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Written by unartignyc

2010/09/13 at 12:02

Yuppicide – Retrospective

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‘Do you know what a love letter is? It’s a bullet from a fucking gun. Straight through your heart.’ If said profound lines from Yuppicide’s song “True Love” reflect reality, then our video retrospective, covering the band’s complete lifespan from the late 80’s to the ‘last’ show in the 90′s and the current 2010 reunion, is indeed a raging machine gun operated by Trust Magazine’s Jan Roehlk. Singlehandedly and with a great deal of enthusiasm he conducted and compiled interviews with Don Fury/Producer & Recording Engineer, Pavlos Ioanidis/WreckAge Records and all four members of Yuppicide. A German translation of these interviews appeared in the June/July 2010 issue of Trust Magazine. Additional praise and thanks goes to Alicia Osborne and Rachael Guenther for their highly valued editorial services. This retrospective furthermore would not have been possible without the tireless efforts of Yuppicide’s own Jesse Jones, who alongside Patrick Baclet/Out of Vogue provided exclusive liner notes for the videos and also opened up his personal archive from which the retrospective draws most of its footage. Uncharacteristic of what one usually finds on this site, our Yuppicide video anthology features mostly non (((unartig))) recorded material. For those videos for which source info was available credits can be found at the end of the corresponding clips. Furthermore, please keep in mind that this project was started and completed back when a Yuppicide reunion seemed totally out of the question. As a result some of the interview questions are slightly outdated. Nevertheless, we decided not to nick ‘em. We hope you’ll enjoy what is the visual account of a band that changed the face of New York Hardcore forever.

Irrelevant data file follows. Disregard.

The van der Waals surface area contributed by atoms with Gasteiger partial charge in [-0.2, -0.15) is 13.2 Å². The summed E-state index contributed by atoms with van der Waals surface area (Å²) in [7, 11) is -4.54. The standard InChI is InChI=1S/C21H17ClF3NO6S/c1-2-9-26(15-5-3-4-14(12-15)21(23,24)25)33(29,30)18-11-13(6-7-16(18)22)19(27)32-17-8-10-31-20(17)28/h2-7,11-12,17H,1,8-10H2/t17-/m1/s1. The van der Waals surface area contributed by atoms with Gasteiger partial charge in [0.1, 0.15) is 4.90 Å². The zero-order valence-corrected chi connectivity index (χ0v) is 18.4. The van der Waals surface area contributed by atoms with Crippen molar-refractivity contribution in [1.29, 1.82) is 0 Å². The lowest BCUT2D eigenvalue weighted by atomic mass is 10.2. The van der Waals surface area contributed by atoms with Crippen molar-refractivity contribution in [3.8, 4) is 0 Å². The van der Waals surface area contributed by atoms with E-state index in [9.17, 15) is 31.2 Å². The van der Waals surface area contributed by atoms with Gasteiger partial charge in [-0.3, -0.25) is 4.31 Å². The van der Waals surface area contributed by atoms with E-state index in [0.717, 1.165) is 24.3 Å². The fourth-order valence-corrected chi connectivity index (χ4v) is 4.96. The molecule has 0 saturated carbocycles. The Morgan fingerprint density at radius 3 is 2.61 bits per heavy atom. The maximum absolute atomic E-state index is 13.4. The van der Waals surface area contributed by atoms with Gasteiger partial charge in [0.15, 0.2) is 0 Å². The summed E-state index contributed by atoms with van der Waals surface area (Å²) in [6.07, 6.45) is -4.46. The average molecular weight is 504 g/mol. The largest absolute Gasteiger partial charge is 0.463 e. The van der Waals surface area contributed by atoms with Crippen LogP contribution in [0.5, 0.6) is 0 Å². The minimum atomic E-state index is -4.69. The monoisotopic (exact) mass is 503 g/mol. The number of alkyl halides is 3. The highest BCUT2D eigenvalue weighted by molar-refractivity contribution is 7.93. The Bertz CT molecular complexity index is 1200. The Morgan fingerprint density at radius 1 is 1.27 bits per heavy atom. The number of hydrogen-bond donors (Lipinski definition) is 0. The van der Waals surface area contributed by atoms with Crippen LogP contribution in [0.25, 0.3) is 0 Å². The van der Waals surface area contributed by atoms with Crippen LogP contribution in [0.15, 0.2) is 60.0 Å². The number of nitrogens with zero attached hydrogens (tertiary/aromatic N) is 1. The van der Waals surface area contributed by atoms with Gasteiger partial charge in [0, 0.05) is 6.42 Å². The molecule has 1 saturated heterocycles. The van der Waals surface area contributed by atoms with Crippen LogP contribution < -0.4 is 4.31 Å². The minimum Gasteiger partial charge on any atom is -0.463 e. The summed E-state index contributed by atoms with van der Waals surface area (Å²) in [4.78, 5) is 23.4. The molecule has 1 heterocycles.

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Written by unartignyc

2010/06/02 at 11:04

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Skeletons – Video Anthology